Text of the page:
Context: Hypothalamic-pituitary-adrenal (HPA) axis dysregulation may underlie disorders including obesity, depression, cognitive decline and the metabolic syndrome. Conventional tests of HPA axis negative feedback rely on glucocorticoid receptor (GR) agonists such as dexamethasone, but do not test feedback by endogenous cortisol, potentially mediated by both GR and mineralocorticoid receptors (MR).
Objective: To use a combination of GR (RU38486, mifepristone) and MR (spironolactone) antagonists to explore the poorly understood activation of the HPA axis that occurs in obesity.
Design: Double blind, placebo-controlled randomized cross-over study.
Setting: Clinical research facility.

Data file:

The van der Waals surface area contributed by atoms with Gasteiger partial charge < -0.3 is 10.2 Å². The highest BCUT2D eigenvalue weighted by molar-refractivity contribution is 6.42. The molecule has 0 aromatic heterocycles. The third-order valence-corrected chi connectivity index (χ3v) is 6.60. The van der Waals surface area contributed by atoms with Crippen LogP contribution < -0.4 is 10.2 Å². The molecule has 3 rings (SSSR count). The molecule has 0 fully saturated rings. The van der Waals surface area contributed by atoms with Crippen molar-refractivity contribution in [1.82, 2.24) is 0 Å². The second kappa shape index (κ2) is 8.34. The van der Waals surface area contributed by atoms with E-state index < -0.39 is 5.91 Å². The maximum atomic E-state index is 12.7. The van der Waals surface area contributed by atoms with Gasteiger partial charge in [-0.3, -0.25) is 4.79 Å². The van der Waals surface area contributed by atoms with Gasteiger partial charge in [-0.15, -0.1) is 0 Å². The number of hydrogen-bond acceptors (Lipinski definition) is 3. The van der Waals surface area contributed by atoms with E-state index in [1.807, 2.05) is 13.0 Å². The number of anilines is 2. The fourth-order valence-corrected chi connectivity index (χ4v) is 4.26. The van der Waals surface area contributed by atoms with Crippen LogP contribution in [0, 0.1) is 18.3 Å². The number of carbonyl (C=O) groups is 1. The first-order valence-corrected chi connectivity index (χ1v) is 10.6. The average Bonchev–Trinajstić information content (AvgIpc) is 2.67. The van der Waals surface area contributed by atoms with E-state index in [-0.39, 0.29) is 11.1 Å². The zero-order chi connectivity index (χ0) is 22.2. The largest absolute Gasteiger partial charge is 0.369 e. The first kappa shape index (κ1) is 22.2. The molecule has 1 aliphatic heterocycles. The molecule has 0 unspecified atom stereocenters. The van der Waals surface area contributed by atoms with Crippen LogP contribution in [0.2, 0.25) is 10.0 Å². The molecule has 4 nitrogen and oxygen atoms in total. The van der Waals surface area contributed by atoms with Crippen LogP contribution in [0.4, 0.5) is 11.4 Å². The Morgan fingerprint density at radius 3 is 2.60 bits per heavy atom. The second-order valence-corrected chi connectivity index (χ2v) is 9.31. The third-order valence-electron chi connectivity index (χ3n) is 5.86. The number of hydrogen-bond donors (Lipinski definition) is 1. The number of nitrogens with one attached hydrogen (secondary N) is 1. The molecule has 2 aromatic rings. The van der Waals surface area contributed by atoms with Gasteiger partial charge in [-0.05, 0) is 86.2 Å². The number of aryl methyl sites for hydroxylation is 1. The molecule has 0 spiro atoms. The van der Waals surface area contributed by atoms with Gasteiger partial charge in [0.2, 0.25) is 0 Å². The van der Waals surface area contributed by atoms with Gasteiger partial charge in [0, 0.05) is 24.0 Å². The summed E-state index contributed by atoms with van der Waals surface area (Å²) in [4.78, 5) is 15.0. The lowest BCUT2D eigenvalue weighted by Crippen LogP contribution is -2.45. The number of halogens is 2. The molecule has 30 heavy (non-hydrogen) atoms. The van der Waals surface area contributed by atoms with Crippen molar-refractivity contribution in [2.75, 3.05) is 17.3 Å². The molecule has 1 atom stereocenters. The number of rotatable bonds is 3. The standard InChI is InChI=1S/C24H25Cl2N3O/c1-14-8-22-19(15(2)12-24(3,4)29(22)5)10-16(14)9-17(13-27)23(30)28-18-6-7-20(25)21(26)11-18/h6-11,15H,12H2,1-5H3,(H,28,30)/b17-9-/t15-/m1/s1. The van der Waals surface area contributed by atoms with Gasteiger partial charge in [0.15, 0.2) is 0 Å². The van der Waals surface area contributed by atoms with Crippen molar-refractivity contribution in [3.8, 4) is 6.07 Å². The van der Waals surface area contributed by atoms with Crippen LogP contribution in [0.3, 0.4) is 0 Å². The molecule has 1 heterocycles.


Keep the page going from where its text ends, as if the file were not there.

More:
Participants: 15 lean (BMI 22.0+/-1.6 kg/m(2)) and 16 overweight/obese (BMI 30.1+/-3.5 kg/m(2)) men.
Intervention: Subjects attended on four occasions for blood and saliva sampling every 30 minutes between 1800h and 2200h. At 1100h and 1600h before visits subjects took either 200mg spironolactone, 400mg RU38486, 200mg spironolactone + 400mg RU38486, or placebo orally.
Main outcome measures: serum cortisol levels following drug or placebo.
Results: Cortisol levels did not differ between lean and obese following placebo. Spironolactone and RU38486 alone had modest effects, increasing cortisol by <50% in both groups. However, combined spironolactone plus RU38486 elevated cortisol concentrations substantially, moreso in lean than obese men (2.9(0.3) vs 2.2(0.3) fold elevation, p=0.002).
Conclusions: Combined receptor antagonist stimulation of the HPA axis reveals redundancy of MR and GR in negative feedback in humans. Obese men have impaired responses to combined receptor antagonist stimulation, suggesting impaired negative feedback by endogenous cortisol. Such an approach may be useful to dissect abnormal HPA axis control in neuropsychiatric and other disorders.
2009. Vol. 94, no 4, 1347-1352 p.